Our results demonstrated a reduction in tibial nerve excursion (3.00 mm) compared to previous cadaver based studies [8, 9]. Coppieters et al.  reported a mean longitudinal tibial nerve excursion of 9.5 mm as the ankle was moved from 40° plantarflexion to approximately 15° dorsiflexion during a straight leg raise. The authors reported that excursion was quantified via a digital Vernier calliper with reference points being a suture around the nerve and a fixed marker screwed into cortical bone. Using a similar methodology for measurement of nerve excursion Alshami et al.  reported 6.9 mm of longitudinal tibial nerve excursion during a dorsiflexion eversion test, in which the ankle was moved from 0° to 17.1° dorsiflexion, then everted 10°. The major limitation of previous cadevar studies related to the experimental preparation in particular that the Achilles tendon was transected to obtain a physiological range of motion. Therefore, tibial nerve excursion maybe altered by the total ankle range of motion and eversion of the rearfoot as reported in previous studies [8, 9].
The differences in nerve excursion may also be attributable to the embalmment process and its potential effects on neural tissue elasticity. Cho et al.  speculated that there may be less tissue elasticity in fresh frozen cadavers compared to living tissue. Coppieters and Alshami  noted that limited information is known about the effects of freezing and thawing or the impact of embalmment on the mechanical properties of nerves, in particular elasticity. If the embalmment process had a major effect on elasticity and ultimately excursion we would have expected the current results to demonstrate similar levels or more excursion when compared to the cadaver studies. This factor in combination with the limitations of the experimental setup of the cadaver based models may indicate that tibial nerve excursion is influenced in large part by the position of surrounding joints.
The positioning of the knee and hip may have influenced the degree of nerve excursion in the current study. The movements of hip flexion, knee extension and dorsiflexion of the foot increase tension or pre-tension the sciatic and tibial nerve [8, 29]. Alshami et al.  reported strain in the tibial nerve at the tarsal tunnel is lowest when the positions of the hip or knee do not pretension the sciatic or tibial nerve. Shacklock  defined the dynamic relationship between neural tension and neural excursion as the following: in the early part of joint movement the primary event in the nervous system is taking up the slack. In mid-range, the slack is absorbed and the rate of neural sliding increases. Then later, in joint movement, the slack and capacity of nerves to slide has been consumed, causing tension in the nerves to rise. As demonstrated in the current study, mean nerve excursion was lower when measured in the weight-bearing position with the knee extended; preloading the tibial nerve, reducing the capacity of the nerve to slide.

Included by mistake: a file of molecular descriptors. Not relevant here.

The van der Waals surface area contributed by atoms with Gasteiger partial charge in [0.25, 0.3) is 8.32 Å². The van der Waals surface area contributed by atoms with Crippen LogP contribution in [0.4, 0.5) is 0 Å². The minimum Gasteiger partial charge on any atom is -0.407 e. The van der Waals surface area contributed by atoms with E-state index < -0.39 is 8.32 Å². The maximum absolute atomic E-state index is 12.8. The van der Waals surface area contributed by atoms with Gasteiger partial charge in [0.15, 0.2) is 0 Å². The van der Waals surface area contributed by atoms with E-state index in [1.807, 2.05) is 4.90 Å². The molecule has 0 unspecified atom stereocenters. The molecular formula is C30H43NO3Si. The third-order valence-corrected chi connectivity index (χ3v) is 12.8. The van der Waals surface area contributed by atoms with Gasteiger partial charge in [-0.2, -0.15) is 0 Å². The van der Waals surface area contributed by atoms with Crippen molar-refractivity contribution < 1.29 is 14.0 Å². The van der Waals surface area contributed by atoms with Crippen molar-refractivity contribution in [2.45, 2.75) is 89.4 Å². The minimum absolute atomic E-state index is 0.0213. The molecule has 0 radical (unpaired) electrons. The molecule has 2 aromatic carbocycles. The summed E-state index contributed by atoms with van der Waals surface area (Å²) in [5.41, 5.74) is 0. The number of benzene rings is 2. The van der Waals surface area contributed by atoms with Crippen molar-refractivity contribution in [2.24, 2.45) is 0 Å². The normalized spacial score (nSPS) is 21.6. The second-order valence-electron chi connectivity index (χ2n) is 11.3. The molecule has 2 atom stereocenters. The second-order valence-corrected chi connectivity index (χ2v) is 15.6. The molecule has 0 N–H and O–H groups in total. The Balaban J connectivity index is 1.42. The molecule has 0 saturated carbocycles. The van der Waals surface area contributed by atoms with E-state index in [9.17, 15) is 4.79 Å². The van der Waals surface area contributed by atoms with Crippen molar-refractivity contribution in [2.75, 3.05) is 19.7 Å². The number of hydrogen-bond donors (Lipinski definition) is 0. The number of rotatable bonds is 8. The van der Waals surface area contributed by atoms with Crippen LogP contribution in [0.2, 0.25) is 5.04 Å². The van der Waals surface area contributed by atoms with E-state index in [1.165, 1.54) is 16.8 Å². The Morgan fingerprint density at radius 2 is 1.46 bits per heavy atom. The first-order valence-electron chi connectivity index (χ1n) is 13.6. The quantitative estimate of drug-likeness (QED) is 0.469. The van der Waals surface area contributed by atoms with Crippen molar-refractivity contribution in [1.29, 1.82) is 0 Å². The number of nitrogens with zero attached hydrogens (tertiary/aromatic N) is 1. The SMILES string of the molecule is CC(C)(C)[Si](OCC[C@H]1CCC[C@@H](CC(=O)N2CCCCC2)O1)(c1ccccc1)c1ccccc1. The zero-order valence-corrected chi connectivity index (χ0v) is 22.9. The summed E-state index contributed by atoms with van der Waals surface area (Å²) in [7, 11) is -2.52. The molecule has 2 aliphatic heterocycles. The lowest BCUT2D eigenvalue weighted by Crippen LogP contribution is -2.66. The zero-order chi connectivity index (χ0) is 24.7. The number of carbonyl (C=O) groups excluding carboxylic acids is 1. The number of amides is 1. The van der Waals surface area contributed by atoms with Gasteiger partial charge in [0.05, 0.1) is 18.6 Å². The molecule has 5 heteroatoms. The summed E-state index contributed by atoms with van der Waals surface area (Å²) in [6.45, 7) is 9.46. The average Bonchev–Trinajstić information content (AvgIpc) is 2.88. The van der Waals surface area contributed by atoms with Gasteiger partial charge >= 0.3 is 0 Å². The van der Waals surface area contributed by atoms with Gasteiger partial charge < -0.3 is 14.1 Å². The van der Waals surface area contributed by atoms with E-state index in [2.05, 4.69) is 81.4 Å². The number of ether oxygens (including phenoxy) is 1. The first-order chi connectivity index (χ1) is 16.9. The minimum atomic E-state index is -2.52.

We found longitudinal excursion of the tibial nerve demonstrated excellent intra-rater reliability. Based on a SEM of 0.28 and 0.22 mm for session 1 and 2 respectively, the SRD percentage was calculated and revealed a change in length of greater than 27% (0.84 mm) and 22% (0.67 mm) respectively for session 1 and 2 would be required to be 95% confident that a real change had occurred. Therefore, tibial nerve excursion of greater than 0.84 mm can be considered real change. The ankle range of motion was standardised to a total range of 30° (20° plantarflexion to 10° dorsiflexion) by the measurement platform. Consequently, results displayed low SEM but relatively high SRD values. These findings indicate the benefits of using the measurement platform with the foot in a standardised position to obtain tibial nerve measurements at the ankle for future investigations.
The impact of foot posture was not investigated, which may affect the degree of tibial nerve excursion. Differing foot postures such as a pronated [flatfoot] or supinated [high-arched] foot type may have an influence on the mechanical functioning of the tibial nerve. We can speculate that foot pronation may have a pre-tensioning effect on the nervous system similar to that of the knee extension and hip flexion, potentially reducing the capacity of the tibial nerve to slide longitudinally. A pronated foot type has been associated with increases in pressure in the tarsal tunnel, creating the potential for a compression neuropathy . Specifically the valgus position of the rearfoot associated with a pes planus foot posture is postulated to increase stretch on the tibial nerve, placing increased compressive force on the contents of the tarsal tunnel . Daniels et al.  conducted in-vitro investigations, concluding that tibial nerve tension was increased in a pes planus foot posture, and postulating that there may be a link to the development of the compressive neuropathy tarsal tunnel syndrome.
As indicated by the SRD there was a relatively high degree of error involved in the measurement of longitudinal nerve excursion. This error maybe explained by the limitations of ultrasound imaging technique employed. The success of ultrasound imaging is operator dependent with the placement of the probe in the exact same position and anatomical plane a potential source of sonographic artefact . The tibial nerve a three-dimensional structure was imaged in a two-dimensional plane, with the nerve essentially representing a thin line at an arbitrary angle in the body. To avoid the effect of anisotropy, the transducer was however kept perpendicular to the nerve throughout the measurement process to avoid creation of this artefact .